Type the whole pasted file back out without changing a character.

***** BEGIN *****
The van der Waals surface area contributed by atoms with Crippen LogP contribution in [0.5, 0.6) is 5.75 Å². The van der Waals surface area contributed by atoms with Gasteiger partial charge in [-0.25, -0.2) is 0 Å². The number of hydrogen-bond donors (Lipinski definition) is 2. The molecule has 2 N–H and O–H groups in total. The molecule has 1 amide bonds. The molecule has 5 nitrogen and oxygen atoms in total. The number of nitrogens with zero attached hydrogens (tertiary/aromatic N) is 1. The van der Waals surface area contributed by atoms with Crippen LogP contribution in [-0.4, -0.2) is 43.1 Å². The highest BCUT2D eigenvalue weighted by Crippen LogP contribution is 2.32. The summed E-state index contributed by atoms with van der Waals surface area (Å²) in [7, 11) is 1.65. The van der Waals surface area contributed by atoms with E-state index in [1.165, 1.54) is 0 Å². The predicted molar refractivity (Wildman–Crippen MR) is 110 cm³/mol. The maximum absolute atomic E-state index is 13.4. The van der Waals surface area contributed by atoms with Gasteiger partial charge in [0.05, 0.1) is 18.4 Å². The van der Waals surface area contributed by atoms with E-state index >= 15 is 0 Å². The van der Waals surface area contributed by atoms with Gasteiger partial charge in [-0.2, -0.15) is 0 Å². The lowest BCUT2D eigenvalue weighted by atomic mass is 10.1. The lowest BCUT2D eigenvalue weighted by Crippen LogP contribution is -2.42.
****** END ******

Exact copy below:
The van der Waals surface area contributed by atoms with Crippen LogP contribution in [0.5, 0.6) is 5.75 Å². The van der Waals surface area contributed by atoms with Gasteiger partial charge in [-0.25, -0.2) is 0 Å². The number of hydrogen-bond donors (Lipinski definition) is 2. The molecule has 2 N–H and O–H groups in total. The molecule has 1 amide bonds. The molecule has 5 nitrogen and oxygen atoms in total. The number of nitrogens with zero attached hydrogens (tertiary/aromatic N) is 1. The van der Waals surface area contributed by atoms with Crippen LogP contribution in [-0.4, -0.2) is 43.1 Å². The highest BCUT2D eigenvalue weighted by Crippen LogP contribution is 2.32. The summed E-state index contributed by atoms with van der Waals surface area (Å²) in [7, 11) is 1.65. The van der Waals surface area contributed by atoms with E-state index in [1.165, 1.54) is 0 Å². The predicted molar refractivity (Wildman–Crippen MR) is 110 cm³/mol. The maximum absolute atomic E-state index is 13.4. The van der Waals surface area contributed by atoms with Gasteiger partial charge in [0.05, 0.1) is 18.4 Å². The van der Waals surface area contributed by atoms with E-state index >= 15 is 0 Å². The van der Waals surface area contributed by atoms with Gasteiger partial charge in [-0.2, -0.15) is 0 Å². The lowest BCUT2D eigenvalue weighted by atomic mass is 10.1. The lowest BCUT2D eigenvalue weighted by Crippen LogP contribution is -2.42.